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Capoeira Brazilian Pelourinho

     Lazaro Santos, known to students as Mestre Lazaro da Bahia, opened the Capoeira Brazilian Pelourinho in 1995. He started training as a capoeirista as an adolescent in Brazil, and subsequently traveled around the world demonstrating the art before settling in Orlando to open his studio. He is a student of Mestre Dinho of Grupo Internacional de Capoeira Topazio. Capoeira is a martial arts form that combines elements of folk dance and music. It was started centuries ago by African slaves in Brazil as a means of self-defense but was not recognized by the government until 1936. Capoeira players engaged in the jogo or game form a roda or circle around two players who enter with a cartwheel or similar move. Those forming the roda sing traditional capoeira songs while playing the berimbau and other instruments including the pandeiro (tambourine) and atabaque (tall hand drum shaped like a barrel).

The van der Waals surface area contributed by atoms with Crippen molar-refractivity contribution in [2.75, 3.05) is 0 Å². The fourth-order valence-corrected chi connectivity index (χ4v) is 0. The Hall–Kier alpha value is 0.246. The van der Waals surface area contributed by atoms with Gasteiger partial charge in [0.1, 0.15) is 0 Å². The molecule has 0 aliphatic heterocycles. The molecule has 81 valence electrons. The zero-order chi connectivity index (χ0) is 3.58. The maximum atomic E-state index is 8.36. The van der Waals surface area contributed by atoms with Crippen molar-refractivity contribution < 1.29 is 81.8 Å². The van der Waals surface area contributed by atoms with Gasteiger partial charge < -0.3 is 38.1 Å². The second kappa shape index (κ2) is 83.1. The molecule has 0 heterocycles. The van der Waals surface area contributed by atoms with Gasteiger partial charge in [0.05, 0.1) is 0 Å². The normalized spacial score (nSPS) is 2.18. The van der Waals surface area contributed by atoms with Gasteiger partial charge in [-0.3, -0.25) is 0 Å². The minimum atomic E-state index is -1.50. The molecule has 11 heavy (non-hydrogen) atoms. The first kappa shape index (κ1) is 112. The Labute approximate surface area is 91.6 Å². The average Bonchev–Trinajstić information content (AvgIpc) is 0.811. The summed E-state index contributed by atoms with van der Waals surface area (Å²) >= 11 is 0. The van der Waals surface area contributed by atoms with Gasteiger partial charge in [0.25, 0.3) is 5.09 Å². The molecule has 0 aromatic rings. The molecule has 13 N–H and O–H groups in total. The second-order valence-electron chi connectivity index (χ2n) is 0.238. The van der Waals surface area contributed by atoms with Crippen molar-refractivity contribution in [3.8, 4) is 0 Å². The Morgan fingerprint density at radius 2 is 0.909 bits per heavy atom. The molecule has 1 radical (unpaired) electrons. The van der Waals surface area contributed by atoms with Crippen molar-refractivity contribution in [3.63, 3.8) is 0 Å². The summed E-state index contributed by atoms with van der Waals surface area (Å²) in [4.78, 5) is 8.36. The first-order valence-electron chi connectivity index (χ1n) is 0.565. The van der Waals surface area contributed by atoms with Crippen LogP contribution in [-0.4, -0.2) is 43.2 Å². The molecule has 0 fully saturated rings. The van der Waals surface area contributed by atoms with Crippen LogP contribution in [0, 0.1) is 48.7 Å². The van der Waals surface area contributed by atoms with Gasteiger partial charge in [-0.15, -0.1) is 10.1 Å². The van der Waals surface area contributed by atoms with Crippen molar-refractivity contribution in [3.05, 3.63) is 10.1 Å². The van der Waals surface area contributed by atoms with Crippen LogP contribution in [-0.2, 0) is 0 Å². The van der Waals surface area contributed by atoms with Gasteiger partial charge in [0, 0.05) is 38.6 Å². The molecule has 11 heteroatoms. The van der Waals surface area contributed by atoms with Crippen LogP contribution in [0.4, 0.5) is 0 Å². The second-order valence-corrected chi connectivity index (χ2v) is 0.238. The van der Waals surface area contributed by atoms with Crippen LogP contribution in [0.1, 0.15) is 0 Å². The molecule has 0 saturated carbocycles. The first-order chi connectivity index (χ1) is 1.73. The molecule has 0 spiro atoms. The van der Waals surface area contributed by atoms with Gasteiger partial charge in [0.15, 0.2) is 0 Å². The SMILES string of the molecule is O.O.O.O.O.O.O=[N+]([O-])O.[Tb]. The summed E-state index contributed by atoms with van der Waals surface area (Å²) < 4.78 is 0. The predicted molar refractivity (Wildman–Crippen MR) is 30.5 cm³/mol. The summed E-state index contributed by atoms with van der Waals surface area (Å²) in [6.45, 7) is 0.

Watch a capoeira demonstration by Mestre Lazaro and his students at the 2004 Florida Folklife Festival.

Lazaro Santos: Mestre de Capoeira with berimbau     The berimbau, which resembles a large musical bow, is made from a wooden stick strung with a steel string, a gourd with a hole on one side (which resonates), a coin or stone, a thin bamboo stick and a caxixi or basket shaker. To play the berimbau, the bow is balanced by the left hand while holding a coin or stone with the thumb and first finger. The right hand holds the stick to strike the string as well as the caxixi or basket shaker which is also played. Capoeira students typically learn to play one of these instruments before their Batisado (“baptism” or graduation) at which time they will choose a nickname. The tradition of giving capoeira practitioners nicknames began in nineteenth-century Brazil when capoeira was banned by the government and capoeiristas needed to hide their real identity.

    Visit the Capoeira Brazilian Pelourinho Website.

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